Diversifying energy sources, Turkey ready to deploy first drilling vessel
Trying to empower its energy supply security by diversifying resources, Turkey is launching major energy projects to become an important energy player in the region, and after receiving bids for a wind power plant tender, the government now focuses on the deployment of a drilling vessel for which negotiations are completed, Energy Minister Albayrak announced
Aiming to accomplish its expansive national energy policy, Turkey has accelerated the search for a wide array of energy resources, including the best utilization of local renewable resources and the survey of the surrounding Mediterranean and the Black Seas, where the country is currently engaging in a seismic survey with two vessels, the Barbaros Hayreddin Paşa and the Oruç Reis.
With an ambition to expand the scope of hydrocarbon exploration, Turkey is set to deploy its first drilling vessel in the last quarter as negotiations are completed, Energy and Natural Resources Minister Berat Albayrak announced on Friday at a consultation meeting with energy scholars from Turkish universities regarding national energy and mining policy Drawing attention to the fact that the 21st century has been declared the century of natural gas by many reports prepared around the globe, Albayrak said: "As various reports have put forward, coal dominated the 19th century and as oil was the energy resource of the 20th century, the 21st century will be an era of natural gas. Considering the climate in which this ecosystem is unfolding, we are closely monitoring the liquefied natural gas [LNG]."
Albayrak indicated that Turkey will prioritize scientific developments in its attempts to increase its maritime hydrocarbon exploration. Recalling that the surveys in both the Mediterranean and the Black Seas continue with two seismic vessels, Albayrak announced that Turkey has concluded negotiations for the first drilling vessel, which will be deployed in the Mediterranean in the last quarter.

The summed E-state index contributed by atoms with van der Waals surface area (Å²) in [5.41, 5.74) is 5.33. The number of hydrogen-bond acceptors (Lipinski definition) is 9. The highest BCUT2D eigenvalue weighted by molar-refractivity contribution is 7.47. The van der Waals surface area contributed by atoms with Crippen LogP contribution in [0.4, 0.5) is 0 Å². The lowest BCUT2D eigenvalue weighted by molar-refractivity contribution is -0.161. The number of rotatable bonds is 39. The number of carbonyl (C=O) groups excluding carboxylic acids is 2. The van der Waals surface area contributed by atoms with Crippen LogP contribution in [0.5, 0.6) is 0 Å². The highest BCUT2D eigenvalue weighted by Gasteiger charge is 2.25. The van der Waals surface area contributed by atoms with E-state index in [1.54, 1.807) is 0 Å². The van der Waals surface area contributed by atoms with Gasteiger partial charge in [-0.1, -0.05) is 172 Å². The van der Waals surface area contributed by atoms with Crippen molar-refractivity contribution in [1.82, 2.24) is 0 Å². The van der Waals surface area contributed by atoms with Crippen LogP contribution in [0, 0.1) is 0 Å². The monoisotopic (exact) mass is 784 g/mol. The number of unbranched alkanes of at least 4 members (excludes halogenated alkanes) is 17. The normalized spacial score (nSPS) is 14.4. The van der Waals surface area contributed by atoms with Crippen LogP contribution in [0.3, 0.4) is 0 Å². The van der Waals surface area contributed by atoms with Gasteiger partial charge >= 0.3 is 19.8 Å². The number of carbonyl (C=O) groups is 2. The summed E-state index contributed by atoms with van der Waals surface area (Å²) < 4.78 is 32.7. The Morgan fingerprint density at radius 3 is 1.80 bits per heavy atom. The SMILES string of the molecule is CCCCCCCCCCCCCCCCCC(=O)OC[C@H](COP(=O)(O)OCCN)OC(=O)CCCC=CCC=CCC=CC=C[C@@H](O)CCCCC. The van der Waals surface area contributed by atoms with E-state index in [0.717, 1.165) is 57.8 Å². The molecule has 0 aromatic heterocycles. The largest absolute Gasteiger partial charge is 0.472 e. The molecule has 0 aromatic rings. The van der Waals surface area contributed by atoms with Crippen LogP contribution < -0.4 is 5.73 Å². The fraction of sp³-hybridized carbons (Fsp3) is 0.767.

"We have completed the negotiations. With the drilling vessel that we are going to include in our inventory in the last quarter, we will carry out drilling operations with our own vessel and engineer," he said, and asserted that the Turkey has the right to conduct drilling and seismic survey operations in the Mediterranean over which nobody holds the monopoly.
Explaining that more than half of the current LNG capacity in the U.S. and Australia will enter the global energy supply system within the next five years, the minister cited the expert opinions foreseeing that around 100 billion cubic meters (bcm) of natural gas will be released to the global market and highlighted the necessity for Turkey to invest in LNG infrastructure. Putting the first LNG floating storage and re-gasification unit (FSRU) into operation in late December, Turkey is planning to acquire the second and third FSRUs in the upcoming period. With the FSRU in operation and increasing the capacity of the existing LNG storage units in Silivri, Marmara Ereğlisi and İzmir Aliağa, Turkey's daily liquefied natural gas compression system increased to 64 million cubic meters, which was 34 million cubic meters the previous year, and the aim is to increase the figure to 107 million cubic meters by the end of this year. Moreover, the minister also informed that Turkey currently has a gas compression system of approximately 260 billion cubic meters and the country aims to increase this capacity to over 400 billion until 2020.